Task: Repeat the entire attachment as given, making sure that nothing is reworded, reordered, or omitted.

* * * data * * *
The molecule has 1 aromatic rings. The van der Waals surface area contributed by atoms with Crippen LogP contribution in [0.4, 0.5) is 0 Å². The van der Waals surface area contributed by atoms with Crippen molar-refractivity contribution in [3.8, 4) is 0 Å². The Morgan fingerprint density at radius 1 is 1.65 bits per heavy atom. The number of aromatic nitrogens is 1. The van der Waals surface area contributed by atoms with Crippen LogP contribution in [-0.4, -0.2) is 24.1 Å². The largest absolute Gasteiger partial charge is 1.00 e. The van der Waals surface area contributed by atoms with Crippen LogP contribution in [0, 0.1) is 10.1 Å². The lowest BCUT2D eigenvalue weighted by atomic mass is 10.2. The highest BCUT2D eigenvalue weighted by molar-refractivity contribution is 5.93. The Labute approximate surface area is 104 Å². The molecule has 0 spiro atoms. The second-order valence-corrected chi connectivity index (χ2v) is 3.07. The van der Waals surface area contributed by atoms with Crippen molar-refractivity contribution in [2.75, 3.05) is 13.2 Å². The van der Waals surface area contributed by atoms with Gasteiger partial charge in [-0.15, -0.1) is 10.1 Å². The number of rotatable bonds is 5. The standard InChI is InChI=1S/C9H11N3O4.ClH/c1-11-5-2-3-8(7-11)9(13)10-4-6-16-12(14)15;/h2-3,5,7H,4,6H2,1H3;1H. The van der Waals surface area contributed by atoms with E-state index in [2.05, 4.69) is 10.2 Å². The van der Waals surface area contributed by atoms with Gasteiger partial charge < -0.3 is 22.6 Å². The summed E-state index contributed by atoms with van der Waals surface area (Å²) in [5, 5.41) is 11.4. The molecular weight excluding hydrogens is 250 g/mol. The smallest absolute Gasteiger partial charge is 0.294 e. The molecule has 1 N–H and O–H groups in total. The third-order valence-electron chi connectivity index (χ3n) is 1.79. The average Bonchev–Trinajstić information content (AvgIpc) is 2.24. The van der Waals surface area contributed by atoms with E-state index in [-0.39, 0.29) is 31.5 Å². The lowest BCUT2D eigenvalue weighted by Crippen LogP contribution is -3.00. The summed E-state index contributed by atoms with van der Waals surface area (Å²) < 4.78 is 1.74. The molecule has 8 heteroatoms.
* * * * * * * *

The molecule has 1 aromatic rings. The van der Waals surface area contributed by atoms with Crippen LogP contribution in [0.4, 0.5) is 0 Å². The van der Waals surface area contributed by atoms with Crippen molar-refractivity contribution in [3.8, 4) is 0 Å². The Morgan fingerprint density at radius 1 is 1.65 bits per heavy atom. The number of aromatic nitrogens is 1. The van der Waals surface area contributed by atoms with Crippen LogP contribution in [-0.4, -0.2) is 24.1 Å². The largest absolute Gasteiger partial charge is 1.00 e. The van der Waals surface area contributed by atoms with Crippen LogP contribution in [0, 0.1) is 10.1 Å². The lowest BCUT2D eigenvalue weighted by atomic mass is 10.2. The highest BCUT2D eigenvalue weighted by molar-refractivity contribution is 5.93. The Labute approximate surface area is 104 Å². The molecule has 0 spiro atoms. The second-order valence-corrected chi connectivity index (χ2v) is 3.07. The van der Waals surface area contributed by atoms with Crippen molar-refractivity contribution in [2.75, 3.05) is 13.2 Å². The van der Waals surface area contributed by atoms with Gasteiger partial charge in [-0.15, -0.1) is 10.1 Å². The number of rotatable bonds is 5. The standard InChI is InChI=1S/C9H11N3O4.ClH/c1-11-5-2-3-8(7-11)9(13)10-4-6-16-12(14)15;/h2-3,5,7H,4,6H2,1H3;1H. The van der Waals surface area contributed by atoms with E-state index in [2.05, 4.69) is 10.2 Å². The van der Waals surface area contributed by atoms with Gasteiger partial charge < -0.3 is 22.6 Å². The summed E-state index contributed by atoms with van der Waals surface area (Å²) in [5, 5.41) is 11.4. The molecular weight excluding hydrogens is 250 g/mol. The smallest absolute Gasteiger partial charge is 0.294 e. The molecule has 1 N–H and O–H groups in total. The third-order valence-electron chi connectivity index (χ3n) is 1.79. The average Bonchev–Trinajstić information content (AvgIpc) is 2.24. The van der Waals surface area contributed by atoms with E-state index in [-0.39, 0.29) is 31.5 Å². The lowest BCUT2D eigenvalue weighted by Crippen LogP contribution is -3.00. The summed E-state index contributed by atoms with van der Waals surface area (Å²) < 4.78 is 1.74. The molecule has 8 heteroatoms.